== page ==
amd-server-roadmap-2014.jpg

"CHIP DESIGNER AMD is preparing to sample its 64-bit ARM based server processors codenamed Seattle, which will be the company's first stab at a system on chip (SoC) design for data centre products."

Here is some more Tech News from around the web:

Tech Talk

Source: The Register

Nvidia's renamed Tegra K1 SoC uses Denver and Kepler

Subject: General Tech | January 6, 2014 - 02:08 PM |
Tagged: tegra k1, tegra, SoC, nvidia, kepler, k1, cortex a15, CES, arm, A15

Project X Logan K1 is the first big news out of CES from NVIDIA and represents a bit of a change from what we were expecting.  The current belief was that the SoC would have four 28nm Cortex A15 processors but that will only be one flavour of K1, a Denver based dual core version will also be released.  Those ARMv8 64-bit processors will natively handle 64 bit applications while the A15 version that The Tech Report had taken pictures of will be limited to 32 bit applications, though that will not matter in many mobile applications.   You should also check out Ryan's deep dive into the new Denver and Kepler version here.

die.jpg

"In early 2011, during a CES press event, Nvidia revealed its Project Denver CPU initiative. On Sunday evening, at another CES press conference, the company provided a glimpse of the first Denver-based processor: the Tegra K1. This next-generation SoC features dual Denver CPU cores clocked at up to 2.5GHz. The cores were designed by Nvidia, and they're compatible with the 64-bit ARMv8 instruction set. They have a seven-way superscalar pipeline and a hefty 192KB of L1 cache."

Here is some more Tech News from around the web:

Tech Talk

 

Coverage of CES 2014 is brought to you by AMD!

PC Perspective's CES 2014 coverage is sponsored by AMD.

Follow all of our coverage of the show at http://pcper.com/ces!

Author:
Subject: Mobile
Manufacturer: NVIDIA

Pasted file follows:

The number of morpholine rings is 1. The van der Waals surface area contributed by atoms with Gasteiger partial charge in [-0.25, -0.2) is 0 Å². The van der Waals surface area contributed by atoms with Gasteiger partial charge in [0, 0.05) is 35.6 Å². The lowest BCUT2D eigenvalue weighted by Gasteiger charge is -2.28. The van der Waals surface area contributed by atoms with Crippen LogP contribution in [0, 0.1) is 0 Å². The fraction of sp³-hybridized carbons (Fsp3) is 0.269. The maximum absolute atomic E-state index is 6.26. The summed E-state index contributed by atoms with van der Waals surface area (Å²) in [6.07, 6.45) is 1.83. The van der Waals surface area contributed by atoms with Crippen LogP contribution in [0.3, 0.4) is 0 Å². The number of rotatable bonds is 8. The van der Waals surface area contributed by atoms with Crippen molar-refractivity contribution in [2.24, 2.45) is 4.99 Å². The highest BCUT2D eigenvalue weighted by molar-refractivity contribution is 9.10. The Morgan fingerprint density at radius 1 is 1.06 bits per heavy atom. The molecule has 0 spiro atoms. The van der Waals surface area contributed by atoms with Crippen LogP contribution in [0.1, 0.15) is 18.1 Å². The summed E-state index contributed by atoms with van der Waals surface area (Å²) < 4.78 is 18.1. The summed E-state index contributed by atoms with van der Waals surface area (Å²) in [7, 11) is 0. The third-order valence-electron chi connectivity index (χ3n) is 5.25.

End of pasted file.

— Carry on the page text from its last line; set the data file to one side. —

Once known as Logan, now known as K1

NVIDIA has bet big on Tegra.  Since the introduction of the SoC's first iteration, that much was clear.  With the industry push to mobile computing and the decreased importance of the classic PC design, developing and gaining traction with a mobile processor was not only an expansion of the company’s portfolio but a critical shift in the mindset of a graphics giant. 

The problem thus far is that while NVIDIA continues to enjoy success in the markets of workstation and consumer discrete graphics, the Tegra line of silicon-on-chip processors has faltered.  Design wins have been tough to come by. Other companies with feet already firmly planted on this side of the hardware fence continue to innovate and seal deals with customers.  Qualcomm is the dominant player for mobile processors with Samsung, MediaTek, and others all fighting for the same customers NVIDIA needs.  While press conferences and releases have been all smiles and sunshine since day one, the truth is that Tegra hasn’t grown at the rate NVIDIA had hoped.

Solid products based on NVIDIA Tegra processors have been released.  The first Google Nexus 7 used the Tegra 3 processor, and was considered the best Android tablet on the market by most, until it was succeeded by the 2013 iteration of the Nexus 7 this year.  Tegra 4 slipped backwards, though – the NVIDIA SHIELD mobile gaming device was the answer for a company eager to show the market they built compelling and relevant hardware.  It has only partially succeeded in that task.

denver2.jpg

With today’s announcement of the Tegra K1, previously known as Logan or Tegra 5, NVIDIA hopes to once again spark a fire under partners and developers, showing them that NVIDIA’s dominance in the graphics fields of the PC has clear benefits to the mobile segment as well.  During a meeting with NVIDIA about Tegra K1, Dan Vivoli, Senior VP of marketing and a 16 year employee, equated the release of the K1 to the original GeForce GPU.  That is a lofty ambition and puts of a lot pressure on the entire Tegra team, not to mention the K1 product itself, to live up to.

Tegra K1 Overview

What we previously knew as Logan or Tegra 5 (and actually it was called Tegra 5 until just a couple of days ago), is now being released as the Tegra K1.  The ‘K’ designation indicated the graphics architecture that powers the SoC, in this case Kepler.  Also, it’s the first one.  So, K1.